Being both a weather junkie and Kansas history junkie, I scrambled to pull Bonar Menniger’s work off the new book cart at the public library. Beautifully printed, the book includes pages of award-winning photographs that ran in the Topeka Capital-Journal, and I would venture to guess that this book will serve as the definitive piece written on the F-5 tornado that hit Topeka in 1966.
Anyone who has read David Laskin’s account of The Children’s Blizzard already knows that the U.S.’s early track record with weather agencies was a little shaky. In those early days, there was a ban on issuing warnings for blizzards, hurricanes and tornadoes, out of fear of causing widespread panic – sometimes at the expense of the lives of the very people they didn’t want to worry. I could understand this misguided approach during a blizzard set in 1888. What I found shocking was to discover that the reluctance to issue tornado warnings continued well into the middle of the 20th century.
For many Kansas towns, the wake-up call came when Udall was nearly annihilated by a tornado in 1955. Meteorologists, city management officials and others realized they had to find ways to both proactively warn people of immediate danger and promote tornado preparedness through public education. Topeka was at the forefront of developing a city-wide warning system and educating its citizens in what to do if a tornado approaches the city.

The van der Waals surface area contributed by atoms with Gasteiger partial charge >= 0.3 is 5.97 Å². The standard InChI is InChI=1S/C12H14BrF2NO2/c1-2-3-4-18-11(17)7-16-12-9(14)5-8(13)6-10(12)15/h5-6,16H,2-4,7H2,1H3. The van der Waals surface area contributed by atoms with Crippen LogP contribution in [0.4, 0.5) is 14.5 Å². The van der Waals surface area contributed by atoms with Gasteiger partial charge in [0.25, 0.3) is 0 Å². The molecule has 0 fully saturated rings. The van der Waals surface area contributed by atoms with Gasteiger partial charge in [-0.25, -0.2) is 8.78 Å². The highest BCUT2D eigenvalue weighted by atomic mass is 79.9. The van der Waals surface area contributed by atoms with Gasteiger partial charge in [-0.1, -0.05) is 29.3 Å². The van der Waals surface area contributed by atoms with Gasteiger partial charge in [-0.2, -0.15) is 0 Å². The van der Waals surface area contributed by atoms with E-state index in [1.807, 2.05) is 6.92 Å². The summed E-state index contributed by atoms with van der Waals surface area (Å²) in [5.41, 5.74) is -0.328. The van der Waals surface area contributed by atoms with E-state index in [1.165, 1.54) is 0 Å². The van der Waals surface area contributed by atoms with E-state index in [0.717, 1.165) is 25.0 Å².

What Menninger does extremely well is interconnect the chaos of Topekans, the weather bureau, and a monster of a tornado into a chilling narrative that traces the tornado’s path over Burnett Mound and through the heart of Topeka, where it chewed through neighborhoods and destroyed most of Washburn University’s historic buildings. Having traveled to and through Topeka many times, I can’t tell you how unnerving it is to know areas I’ve passed by many times – including Burnett’s Mound, of which I new nothing before reading this book – were torn to shreds only a few decades ago. Chapter by chapter, Menninger follows the F-5′s trail, revealing its impact on a town that previously believed it was tornado-proof.
Menninger’s other great accomplishment was recreating Topeka in 1966. Readers will really get a feel for who lived there, where they worked, what they did. It is truly a snapshot – both before and after a tornado all but cut a city in half.
And Hell Followed With It is a worthy book about a moment in time that ultimately changed the way we handle weather emergencies. It’s also a pretty amazing story about survival and recovery. And Kansas. And tornadoes. Go. Read it now.